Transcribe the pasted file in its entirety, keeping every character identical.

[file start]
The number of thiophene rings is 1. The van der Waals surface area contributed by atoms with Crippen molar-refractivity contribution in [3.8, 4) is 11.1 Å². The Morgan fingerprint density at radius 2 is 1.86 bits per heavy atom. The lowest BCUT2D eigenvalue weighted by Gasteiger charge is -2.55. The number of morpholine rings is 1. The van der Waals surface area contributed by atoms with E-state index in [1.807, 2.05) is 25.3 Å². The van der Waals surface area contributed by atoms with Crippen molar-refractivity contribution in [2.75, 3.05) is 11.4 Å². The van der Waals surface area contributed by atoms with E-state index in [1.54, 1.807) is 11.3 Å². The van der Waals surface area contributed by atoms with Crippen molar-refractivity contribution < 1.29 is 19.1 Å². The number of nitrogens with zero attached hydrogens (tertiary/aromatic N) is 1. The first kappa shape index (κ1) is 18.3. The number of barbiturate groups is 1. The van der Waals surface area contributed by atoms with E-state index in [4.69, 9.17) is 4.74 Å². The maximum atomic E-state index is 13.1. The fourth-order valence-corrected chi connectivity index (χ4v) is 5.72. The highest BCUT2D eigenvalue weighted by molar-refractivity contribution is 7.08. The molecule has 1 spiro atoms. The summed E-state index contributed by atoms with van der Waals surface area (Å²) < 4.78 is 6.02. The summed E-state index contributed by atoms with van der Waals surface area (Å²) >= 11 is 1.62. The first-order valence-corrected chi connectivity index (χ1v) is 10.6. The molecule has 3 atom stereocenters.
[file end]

The number of thiophene rings is 1. The van der Waals surface area contributed by atoms with Crippen molar-refractivity contribution in [3.8, 4) is 11.1 Å². The Morgan fingerprint density at radius 2 is 1.86 bits per heavy atom. The lowest BCUT2D eigenvalue weighted by Gasteiger charge is -2.55. The number of morpholine rings is 1. The van der Waals surface area contributed by atoms with E-state index in [1.807, 2.05) is 25.3 Å². The van der Waals surface area contributed by atoms with Crippen molar-refractivity contribution in [2.75, 3.05) is 11.4 Å². The van der Waals surface area contributed by atoms with E-state index in [1.54, 1.807) is 11.3 Å². The van der Waals surface area contributed by atoms with Crippen molar-refractivity contribution < 1.29 is 19.1 Å². The number of nitrogens with zero attached hydrogens (tertiary/aromatic N) is 1. The first kappa shape index (κ1) is 18.3. The number of barbiturate groups is 1. The van der Waals surface area contributed by atoms with E-state index in [4.69, 9.17) is 4.74 Å². The maximum atomic E-state index is 13.1. The fourth-order valence-corrected chi connectivity index (χ4v) is 5.72. The highest BCUT2D eigenvalue weighted by molar-refractivity contribution is 7.08. The molecule has 1 spiro atoms. The summed E-state index contributed by atoms with van der Waals surface area (Å²) < 4.78 is 6.02. The summed E-state index contributed by atoms with van der Waals surface area (Å²) >= 11 is 1.62. The first-order valence-corrected chi connectivity index (χ1v) is 10.6. The molecule has 3 atom stereocenters.